For the profession as a whole, the legal landscape has also changed; and while law firms are competing with each other, says Xercavins at Cuatrecasas, “we have common goals and we need to tackle these together”. This need to join forces is echoed across the board. “The legal community needs to act together to help the Government understand what lawyers are facing day-to-day with their clients,” says Raventós at Baker & McKenzie, “and develop a more business friendly environment”.
As for Barcelona, it is impossible to foresee the long-term future of the economy, but the short-term requires a huge amount of effort, hard work and sacrifice to recuperate previous standards of living, and regain its former economic position within Spain and Europe. Realistic measures must be taken to revive the economy on the part of the Government, the industry, the professions and the city itself.
They are on the right track, says Legido at BDO; the austerity measures and cutbacks that have been made are a good start, but now is the time to encourage investment within Catalonia, to promote tax incentives, eliminate excessive bureaucracy and analyse in detail strategic markets such as luxury tourism, technology, and the pharmaceutical and R&D sectors, among others, he adds. Together with better terms of financing, taking advantage of increased exports to emerging economies, encouraging the internationalisation of the economy and fostering a fiscal regime that attracts foreign investment and individuals, this will all help bring much-needed stimulus to the Catalan economy and ensure its stability in the long-term.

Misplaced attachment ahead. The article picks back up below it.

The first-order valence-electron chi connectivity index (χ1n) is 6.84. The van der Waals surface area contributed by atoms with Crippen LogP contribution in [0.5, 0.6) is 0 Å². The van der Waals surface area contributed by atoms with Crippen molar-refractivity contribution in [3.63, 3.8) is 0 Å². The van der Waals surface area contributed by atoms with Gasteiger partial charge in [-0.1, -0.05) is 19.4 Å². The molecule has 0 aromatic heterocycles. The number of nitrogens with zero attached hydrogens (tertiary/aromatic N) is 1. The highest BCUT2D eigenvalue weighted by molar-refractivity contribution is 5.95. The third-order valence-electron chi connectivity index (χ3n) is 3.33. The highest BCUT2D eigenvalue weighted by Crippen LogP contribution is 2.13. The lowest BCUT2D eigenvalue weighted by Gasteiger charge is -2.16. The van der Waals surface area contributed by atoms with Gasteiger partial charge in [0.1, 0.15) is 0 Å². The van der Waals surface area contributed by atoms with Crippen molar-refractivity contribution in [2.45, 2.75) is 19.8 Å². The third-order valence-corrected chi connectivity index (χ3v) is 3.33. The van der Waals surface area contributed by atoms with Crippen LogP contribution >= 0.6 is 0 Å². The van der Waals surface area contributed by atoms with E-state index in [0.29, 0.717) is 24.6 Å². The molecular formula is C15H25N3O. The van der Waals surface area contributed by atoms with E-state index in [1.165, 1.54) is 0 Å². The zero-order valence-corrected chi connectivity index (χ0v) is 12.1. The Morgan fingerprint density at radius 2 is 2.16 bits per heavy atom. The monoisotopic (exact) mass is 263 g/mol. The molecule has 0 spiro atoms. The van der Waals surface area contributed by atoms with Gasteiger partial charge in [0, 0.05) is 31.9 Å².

Barcelona needs to take full advantage of this crisis to reinvent itself and capitalise on its trademark and reputation for entrepreneurial innovation. It is very clear that the city has both the potential and the will to do so, and the underlying message from lawyers is clear – do not underestimate Barcelona. One would be wise to take their advice.